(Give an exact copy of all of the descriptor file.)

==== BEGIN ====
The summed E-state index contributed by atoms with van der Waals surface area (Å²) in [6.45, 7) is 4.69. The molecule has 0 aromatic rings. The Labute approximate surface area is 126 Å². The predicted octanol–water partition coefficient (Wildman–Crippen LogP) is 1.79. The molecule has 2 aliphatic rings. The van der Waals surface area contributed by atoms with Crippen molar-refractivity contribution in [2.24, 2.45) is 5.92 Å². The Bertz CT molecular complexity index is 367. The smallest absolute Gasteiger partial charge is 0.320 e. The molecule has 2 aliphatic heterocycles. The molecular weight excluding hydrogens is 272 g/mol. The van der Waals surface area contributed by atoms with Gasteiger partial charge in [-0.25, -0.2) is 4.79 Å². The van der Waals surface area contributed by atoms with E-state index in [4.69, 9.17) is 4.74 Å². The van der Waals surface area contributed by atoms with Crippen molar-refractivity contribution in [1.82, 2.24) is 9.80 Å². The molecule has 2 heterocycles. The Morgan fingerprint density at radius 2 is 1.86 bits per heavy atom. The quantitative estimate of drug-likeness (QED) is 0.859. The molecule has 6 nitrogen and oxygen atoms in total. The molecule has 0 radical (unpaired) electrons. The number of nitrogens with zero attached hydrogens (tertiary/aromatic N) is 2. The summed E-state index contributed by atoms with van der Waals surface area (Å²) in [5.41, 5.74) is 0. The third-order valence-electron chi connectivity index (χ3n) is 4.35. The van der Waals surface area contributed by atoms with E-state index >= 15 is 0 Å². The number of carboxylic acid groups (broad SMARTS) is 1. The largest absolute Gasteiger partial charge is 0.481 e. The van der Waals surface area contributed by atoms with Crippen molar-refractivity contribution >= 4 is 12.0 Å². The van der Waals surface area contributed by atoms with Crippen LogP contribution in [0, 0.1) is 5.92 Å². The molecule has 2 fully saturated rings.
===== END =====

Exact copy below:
The summed E-state index contributed by atoms with van der Waals surface area (Å²) in [6.45, 7) is 4.69. The molecule has 0 aromatic rings. The Labute approximate surface area is 126 Å². The predicted octanol–water partition coefficient (Wildman–Crippen LogP) is 1.79. The molecule has 2 aliphatic rings. The van der Waals surface area contributed by atoms with Crippen molar-refractivity contribution in [2.24, 2.45) is 5.92 Å². The Bertz CT molecular complexity index is 367. The smallest absolute Gasteiger partial charge is 0.320 e. The molecule has 2 aliphatic heterocycles. The molecular weight excluding hydrogens is 272 g/mol. The van der Waals surface area contributed by atoms with Gasteiger partial charge in [-0.25, -0.2) is 4.79 Å². The van der Waals surface area contributed by atoms with E-state index in [4.69, 9.17) is 4.74 Å². The van der Waals surface area contributed by atoms with Crippen molar-refractivity contribution in [1.82, 2.24) is 9.80 Å². The molecule has 2 heterocycles. The Morgan fingerprint density at radius 2 is 1.86 bits per heavy atom. The quantitative estimate of drug-likeness (QED) is 0.859. The molecule has 6 nitrogen and oxygen atoms in total. The molecule has 0 radical (unpaired) electrons. The number of nitrogens with zero attached hydrogens (tertiary/aromatic N) is 2. The summed E-state index contributed by atoms with van der Waals surface area (Å²) in [5.41, 5.74) is 0. The third-order valence-electron chi connectivity index (χ3n) is 4.35. The van der Waals surface area contributed by atoms with E-state index >= 15 is 0 Å². The number of carboxylic acid groups (broad SMARTS) is 1. The largest absolute Gasteiger partial charge is 0.481 e. The van der Waals surface area contributed by atoms with Crippen molar-refractivity contribution >= 4 is 12.0 Å². The van der Waals surface area contributed by atoms with Crippen LogP contribution in [0, 0.1) is 5.92 Å². The molecule has 2 fully saturated rings.